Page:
Magonia – Maria Dahvana Headley
Aza Ray is drowning in thin air.
Since she was a baby, Aza has suffered from a mysterious lung disease that makes it ever harder for her to breathe, to speak—to live.
So when Aza catches a glimpse of a ship in the sky, her family chalks it up to a cruel side effect of her medication. But Aza doesn't think this is a hallucination. She can hear someone on the ship calling her name.
Only her best friend, Jason, listens. Jason, who’s always been there. Jason, for whom she might have more-than-friendly feelings. But before Aza can consider that thrilling idea, something goes terribly wrong. Aza is lost to our world—and found, by another. Magonia.
Above the clouds, in a land of trading ships, Aza is not the weak and dying thing she was. In Magonia, she can breathe for the first time. Better, she has immense power—and as she navigates her new life, she discovers that war is coming. Magonia and Earth are on the cusp of a reckoning. And in Aza’s hands lies the fate of the whole of humanity—including the boy who loves her. Where do her loyalties lie?
Review: I’m not a huge fan of this book. It has great reviews on Goodreads, so maybe this is a case of “It’s not you, it’s me.”
Aza has spent her entire life struggling to breathe. No doctor has been able to help her, and nobody can explain how she is still alive. A few days before her sixteenth birthday, she discovers what is causing her illness—and the cause turns out to be crazier than anyone could have predicted. Aza does not belong in this world.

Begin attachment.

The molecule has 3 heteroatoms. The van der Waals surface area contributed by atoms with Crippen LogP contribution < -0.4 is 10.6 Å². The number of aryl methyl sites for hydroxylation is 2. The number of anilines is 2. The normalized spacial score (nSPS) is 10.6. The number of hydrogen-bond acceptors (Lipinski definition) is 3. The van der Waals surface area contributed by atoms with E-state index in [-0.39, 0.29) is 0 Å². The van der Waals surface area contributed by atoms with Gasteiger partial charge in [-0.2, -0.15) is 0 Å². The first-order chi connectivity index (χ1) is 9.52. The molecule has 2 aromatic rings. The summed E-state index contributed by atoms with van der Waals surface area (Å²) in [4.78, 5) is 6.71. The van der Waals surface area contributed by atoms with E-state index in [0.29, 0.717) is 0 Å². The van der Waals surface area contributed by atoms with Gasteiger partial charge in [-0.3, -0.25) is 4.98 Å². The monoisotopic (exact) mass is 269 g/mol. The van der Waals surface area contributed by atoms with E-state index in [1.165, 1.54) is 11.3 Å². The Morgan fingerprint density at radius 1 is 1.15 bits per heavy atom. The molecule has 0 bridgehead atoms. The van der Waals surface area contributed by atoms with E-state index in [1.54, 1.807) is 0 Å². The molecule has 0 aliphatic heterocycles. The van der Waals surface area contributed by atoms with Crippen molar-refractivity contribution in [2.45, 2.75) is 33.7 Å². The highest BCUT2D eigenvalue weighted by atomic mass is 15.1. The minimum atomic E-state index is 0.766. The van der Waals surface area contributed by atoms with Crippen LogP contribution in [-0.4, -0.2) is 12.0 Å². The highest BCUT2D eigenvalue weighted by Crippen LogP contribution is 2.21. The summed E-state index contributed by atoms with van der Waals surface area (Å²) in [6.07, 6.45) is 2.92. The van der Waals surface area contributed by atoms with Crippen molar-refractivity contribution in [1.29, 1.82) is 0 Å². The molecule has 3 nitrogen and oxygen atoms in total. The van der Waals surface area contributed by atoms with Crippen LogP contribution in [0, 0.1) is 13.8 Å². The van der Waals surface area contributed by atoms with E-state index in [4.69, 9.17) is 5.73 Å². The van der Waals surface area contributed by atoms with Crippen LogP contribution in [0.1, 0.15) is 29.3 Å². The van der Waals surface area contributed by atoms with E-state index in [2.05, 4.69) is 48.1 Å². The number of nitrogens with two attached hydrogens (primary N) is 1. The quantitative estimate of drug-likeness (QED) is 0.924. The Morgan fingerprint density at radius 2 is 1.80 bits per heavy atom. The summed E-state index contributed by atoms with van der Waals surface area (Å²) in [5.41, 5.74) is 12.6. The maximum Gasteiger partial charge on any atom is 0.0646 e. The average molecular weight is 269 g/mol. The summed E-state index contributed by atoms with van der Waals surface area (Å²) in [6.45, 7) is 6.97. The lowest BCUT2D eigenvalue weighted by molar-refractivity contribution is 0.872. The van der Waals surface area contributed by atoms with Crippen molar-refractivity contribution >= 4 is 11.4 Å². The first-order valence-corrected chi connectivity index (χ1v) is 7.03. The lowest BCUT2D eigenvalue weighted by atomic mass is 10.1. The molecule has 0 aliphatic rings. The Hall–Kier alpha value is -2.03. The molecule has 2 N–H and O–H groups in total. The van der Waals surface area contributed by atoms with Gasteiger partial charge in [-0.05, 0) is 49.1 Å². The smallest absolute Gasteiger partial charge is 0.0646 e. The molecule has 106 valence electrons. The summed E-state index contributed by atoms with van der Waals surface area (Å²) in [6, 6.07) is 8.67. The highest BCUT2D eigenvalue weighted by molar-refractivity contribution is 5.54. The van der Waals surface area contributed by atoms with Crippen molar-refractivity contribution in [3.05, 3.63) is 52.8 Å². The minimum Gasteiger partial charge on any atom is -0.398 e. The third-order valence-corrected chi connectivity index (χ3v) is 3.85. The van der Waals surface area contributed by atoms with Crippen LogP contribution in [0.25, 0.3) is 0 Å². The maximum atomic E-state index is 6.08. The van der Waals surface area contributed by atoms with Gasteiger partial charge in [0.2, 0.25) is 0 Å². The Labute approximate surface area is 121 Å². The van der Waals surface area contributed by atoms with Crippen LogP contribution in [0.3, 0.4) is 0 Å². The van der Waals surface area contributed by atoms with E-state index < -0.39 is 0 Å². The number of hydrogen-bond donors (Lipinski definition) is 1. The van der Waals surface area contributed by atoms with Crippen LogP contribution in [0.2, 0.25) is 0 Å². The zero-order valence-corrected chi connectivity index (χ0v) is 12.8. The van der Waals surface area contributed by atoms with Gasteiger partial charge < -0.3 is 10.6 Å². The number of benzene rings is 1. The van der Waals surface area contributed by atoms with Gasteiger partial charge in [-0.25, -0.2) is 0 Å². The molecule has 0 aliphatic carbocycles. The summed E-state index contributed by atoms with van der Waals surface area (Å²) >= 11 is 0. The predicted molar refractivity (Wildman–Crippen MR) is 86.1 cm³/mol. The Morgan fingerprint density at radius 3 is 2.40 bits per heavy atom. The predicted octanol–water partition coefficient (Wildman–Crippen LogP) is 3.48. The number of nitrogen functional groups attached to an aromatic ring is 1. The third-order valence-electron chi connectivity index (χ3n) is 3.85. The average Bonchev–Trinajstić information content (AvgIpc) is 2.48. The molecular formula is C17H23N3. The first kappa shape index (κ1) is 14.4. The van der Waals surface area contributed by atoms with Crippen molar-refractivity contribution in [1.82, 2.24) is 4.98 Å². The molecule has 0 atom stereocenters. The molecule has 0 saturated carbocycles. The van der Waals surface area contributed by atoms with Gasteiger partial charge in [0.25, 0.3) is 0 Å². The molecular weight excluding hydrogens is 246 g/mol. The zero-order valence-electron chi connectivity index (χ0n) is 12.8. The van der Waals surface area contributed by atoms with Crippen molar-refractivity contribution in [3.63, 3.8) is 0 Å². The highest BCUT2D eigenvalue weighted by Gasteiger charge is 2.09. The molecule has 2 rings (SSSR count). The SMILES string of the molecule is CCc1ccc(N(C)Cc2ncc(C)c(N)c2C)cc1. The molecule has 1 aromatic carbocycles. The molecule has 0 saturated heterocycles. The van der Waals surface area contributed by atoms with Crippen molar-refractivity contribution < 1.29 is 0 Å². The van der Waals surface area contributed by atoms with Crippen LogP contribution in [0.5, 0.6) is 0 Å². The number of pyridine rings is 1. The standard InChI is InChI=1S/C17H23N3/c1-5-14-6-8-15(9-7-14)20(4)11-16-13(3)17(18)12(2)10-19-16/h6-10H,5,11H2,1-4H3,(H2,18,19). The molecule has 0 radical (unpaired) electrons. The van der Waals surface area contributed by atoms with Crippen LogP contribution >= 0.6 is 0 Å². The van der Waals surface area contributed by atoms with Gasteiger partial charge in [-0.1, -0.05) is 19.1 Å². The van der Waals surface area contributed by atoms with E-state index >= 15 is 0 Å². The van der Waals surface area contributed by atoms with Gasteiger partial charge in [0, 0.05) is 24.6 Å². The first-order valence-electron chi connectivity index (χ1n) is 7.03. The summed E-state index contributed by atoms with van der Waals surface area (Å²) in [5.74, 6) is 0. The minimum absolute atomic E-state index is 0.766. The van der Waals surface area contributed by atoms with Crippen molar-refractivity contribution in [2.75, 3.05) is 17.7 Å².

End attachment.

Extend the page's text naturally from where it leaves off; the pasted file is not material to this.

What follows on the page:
This book is so imaginative. I’ve never read anything like it, and it’s a refreshing change. I like the strange plot and the feeling that literally anything could happen next. This is a bizarre book: People change skins, birds crawl down the characters’ throats, and there are boats in the sky. It’s weird (in an intriguing way).
I just couldn’t connect with Aza. I didn’t like her at all. Her voice got on my nerves, and she’s very bitchy. I understand that she’s sick, but she doesn’t have to act so whiny, judgmental, and superior to others. It was difficult for me to read from her perspective. She does get more bearable as the story progresses, but I never grew to care about her, so I had a hard time staying interested in her story.
I did care about Jason. He’s not entirely believable as a teenage character, but I (somewhat) admire his dedication to Aza. He knows that she’s out there somewhere, and she might need help, so he won’t stop until he finds her, even if his mission makes him seem crazy. I enjoyed most of the chapters written from his point-of-view.
A lot of things about this story feel flimsy. It could have used more everything: more character development, more worldbuilding, more description (I couldn’t picture any of the non-human characters), more action, more explanation of the plot events. I just wanted more.
I can totally understand why people love this book. It’s definitely unique. I actually think that all wannabe YA authors should read it because the genre could use an injection of creativity. It just didn’t work for me.